Victorian London was a tough environment for a woman, especially if she didn’t have the safety net of a good family and enough money to put food on the table. We readers of historical romance know that, without those things, there were few options for lone, penniless women. Marriage and motherhood or, less ideally, life as a governess or teacher, were the main respectable choices. But what if those were out of reach?
For the majority of women, wages weren’t enough without a male relative’s support. Which is why Evangeline Jones, heroine of my historical romance The Ruin of Evangeline Jones works as a charlatan spiritualist, conducting séances and manifesting spirits. Though the spiritualist craze meant it was lucrative work, it was a shoddy business, which is why the hero, Alex, is determined to expose her. They’re natural enemies and sparks fly when they meet.
But what about the real history that inspired my story? I’d like to take this opportunity to introduce you to five of the real people who led the spiritualist movement.
Kate and Maggie Fox
I’m counting the Fox sisters as one person since they were a team. The story of spiritualism really starts with them. In 1848, when they were still children, they claimed to hear strange knocking and rapping sounds made by the spirit of a murdered peddler haunting their home. Tables moved, doors shut spontaneously, and the spirit (whom the girls nicknamed Mr. Splitfoot after the devil) urged the sisters to hold public meetings to spread the word about life after death. They were a sensation and people continued to believe in them, even after the sisters admitted their fraud in 1888.
A celebrated medium in 1870s Britain, Florence had the apparent ability to make spirits appear. Okay, sometimes the spirits she summoned looked suspiciously like Florence Cook herself wrapped in a bed sheet. Though she was exposed as a fraud again and again, the authenticity of her abilities remained a matter of debate.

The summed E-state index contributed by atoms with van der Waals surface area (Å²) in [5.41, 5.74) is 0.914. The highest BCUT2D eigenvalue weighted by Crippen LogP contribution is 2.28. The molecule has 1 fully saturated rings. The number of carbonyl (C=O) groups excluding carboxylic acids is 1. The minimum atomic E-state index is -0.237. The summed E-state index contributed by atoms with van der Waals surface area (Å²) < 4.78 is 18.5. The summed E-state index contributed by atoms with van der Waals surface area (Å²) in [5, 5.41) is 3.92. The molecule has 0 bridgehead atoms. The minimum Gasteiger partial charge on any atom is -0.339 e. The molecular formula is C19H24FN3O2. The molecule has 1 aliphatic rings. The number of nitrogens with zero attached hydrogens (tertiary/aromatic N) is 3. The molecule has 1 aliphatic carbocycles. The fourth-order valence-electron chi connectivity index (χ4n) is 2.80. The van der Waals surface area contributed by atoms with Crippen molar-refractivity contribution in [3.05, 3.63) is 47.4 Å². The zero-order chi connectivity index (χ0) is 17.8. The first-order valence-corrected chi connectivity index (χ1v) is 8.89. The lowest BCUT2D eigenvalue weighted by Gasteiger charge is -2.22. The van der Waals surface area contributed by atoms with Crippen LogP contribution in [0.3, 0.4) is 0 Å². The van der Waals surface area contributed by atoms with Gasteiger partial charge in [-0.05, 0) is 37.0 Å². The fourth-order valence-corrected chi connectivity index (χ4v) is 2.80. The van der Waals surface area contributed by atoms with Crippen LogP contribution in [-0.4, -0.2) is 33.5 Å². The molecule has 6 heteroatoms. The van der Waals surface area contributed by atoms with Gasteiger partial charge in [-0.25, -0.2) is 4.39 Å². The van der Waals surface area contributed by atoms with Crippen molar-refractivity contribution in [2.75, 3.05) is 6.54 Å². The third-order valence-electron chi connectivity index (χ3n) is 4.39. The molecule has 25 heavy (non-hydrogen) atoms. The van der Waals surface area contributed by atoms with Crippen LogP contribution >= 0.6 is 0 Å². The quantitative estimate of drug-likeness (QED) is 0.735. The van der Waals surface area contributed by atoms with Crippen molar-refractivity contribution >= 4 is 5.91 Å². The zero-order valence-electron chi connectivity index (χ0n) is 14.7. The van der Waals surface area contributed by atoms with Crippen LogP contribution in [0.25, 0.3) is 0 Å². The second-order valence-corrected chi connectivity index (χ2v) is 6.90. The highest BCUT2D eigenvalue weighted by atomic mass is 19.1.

Her real name was Helen Duncan. She was a Scottish medium, now chiefly famous for being the last person in Britain imprisoned under the Witchcraft Act. She would frequently vomit up ectoplasm (made of cheesecloth). Her arrest came when she revealed, at a séance in 1944, that HMS Barham had been sunk. The tragedy had not yet been announced and the authorities frowned on the spirits’ loose lips in wartime.
This French psychic was famous for her sexually charged séances, often conducted nude. There are also some wonderful pictures of her manifesting a spirit that is actually a life-size cardboard cutout of King Ferdinand of Bavaria. She seems to have used all manner of tricks, including trap doors, in her performances.
Before he was the world’s greatest escape artist and magician, Houdini spent a short time as a medium. Later, in his book A Magician Among the Spirits, he talked about how he once viewed séances as another type of magic act. He was horrified when he realized how seriously people took them. The guilt he felt for tricking people is one of the reasons he spent much of his time exposing spiritualist charlatans. As well as inspiring some of Evie’s tricks, he also influenced the way I wrote Alex, my hero.
You might wonder, after reading all that, why someone like Alex would fall for someone like Evie. I think Alex says it best:
“You and I are the same. Devious and distrustful, we expect everyone to lie to us. Perhaps that’s why your moods, your silences, everything you say and do, make perfect sense to me. When I’m with you, only when I’m with you, I’m not acting a part. And I think it’s the same for you because you feel it too. That despite what’s on the surface, you and I are made of the same stuff.”
This book was tremendous fun to write. I hope readers enjoy it, too.
To celebrate the release I’ll be giving away a free Ebook copy of The Ruin of Evangeline Jones. Just leave a comment telling me whether you’re a believer or a skeptic. If you feel like giving a reason, I’d love to hear that too.